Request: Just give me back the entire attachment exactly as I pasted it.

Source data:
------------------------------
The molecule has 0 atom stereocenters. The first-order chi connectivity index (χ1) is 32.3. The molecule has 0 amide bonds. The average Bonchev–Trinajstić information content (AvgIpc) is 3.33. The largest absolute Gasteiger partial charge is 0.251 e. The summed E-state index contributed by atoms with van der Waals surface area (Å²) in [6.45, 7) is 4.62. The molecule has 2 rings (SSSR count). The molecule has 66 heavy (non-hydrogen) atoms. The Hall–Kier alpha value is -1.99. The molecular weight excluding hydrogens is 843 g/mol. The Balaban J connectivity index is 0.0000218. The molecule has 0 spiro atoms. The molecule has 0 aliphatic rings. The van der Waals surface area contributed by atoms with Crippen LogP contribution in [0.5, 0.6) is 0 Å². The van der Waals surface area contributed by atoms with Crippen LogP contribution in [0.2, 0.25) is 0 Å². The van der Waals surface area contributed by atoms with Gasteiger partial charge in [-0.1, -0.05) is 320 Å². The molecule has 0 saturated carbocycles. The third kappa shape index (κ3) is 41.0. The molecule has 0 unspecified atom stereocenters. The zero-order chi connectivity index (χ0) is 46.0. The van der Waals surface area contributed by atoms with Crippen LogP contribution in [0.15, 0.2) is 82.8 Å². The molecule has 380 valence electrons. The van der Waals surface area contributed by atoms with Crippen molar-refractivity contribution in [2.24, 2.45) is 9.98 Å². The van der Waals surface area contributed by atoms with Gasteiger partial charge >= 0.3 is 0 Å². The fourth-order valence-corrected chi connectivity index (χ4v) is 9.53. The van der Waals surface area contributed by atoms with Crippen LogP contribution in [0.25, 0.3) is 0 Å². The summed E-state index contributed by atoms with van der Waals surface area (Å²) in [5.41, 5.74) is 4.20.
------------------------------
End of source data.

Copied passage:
The molecule has 0 atom stereocenters. The first-order chi connectivity index (χ1) is 32.3. The molecule has 0 amide bonds. The average Bonchev–Trinajstić information content (AvgIpc) is 3.33. The largest absolute Gasteiger partial charge is 0.251 e. The summed E-state index contributed by atoms with van der Waals surface area (Å²) in [6.45, 7) is 4.62. The molecule has 2 rings (SSSR count). The molecule has 66 heavy (non-hydrogen) atoms. The Hall–Kier alpha value is -1.99. The molecular weight excluding hydrogens is 843 g/mol. The Balaban J connectivity index is 0.0000218. The molecule has 0 spiro atoms. The molecule has 0 aliphatic rings. The van der Waals surface area contributed by atoms with Crippen LogP contribution in [0.5, 0.6) is 0 Å². The van der Waals surface area contributed by atoms with Crippen LogP contribution in [0.2, 0.25) is 0 Å². The van der Waals surface area contributed by atoms with Gasteiger partial charge in [-0.1, -0.05) is 320 Å². The molecule has 0 saturated carbocycles. The third kappa shape index (κ3) is 41.0. The molecule has 0 unspecified atom stereocenters. The zero-order chi connectivity index (χ0) is 46.0. The van der Waals surface area contributed by atoms with Crippen LogP contribution in [0.15, 0.2) is 82.8 Å². The molecule has 380 valence electrons. The van der Waals surface area contributed by atoms with Crippen molar-refractivity contribution in [2.24, 2.45) is 9.98 Å². The van der Waals surface area contributed by atoms with Gasteiger partial charge >= 0.3 is 0 Å². The fourth-order valence-corrected chi connectivity index (χ4v) is 9.53. The van der Waals surface area contributed by atoms with Crippen LogP contribution in [0.25, 0.3) is 0 Å². The summed E-state index contributed by atoms with van der Waals surface area (Å²) in [5.41, 5.74) is 4.20.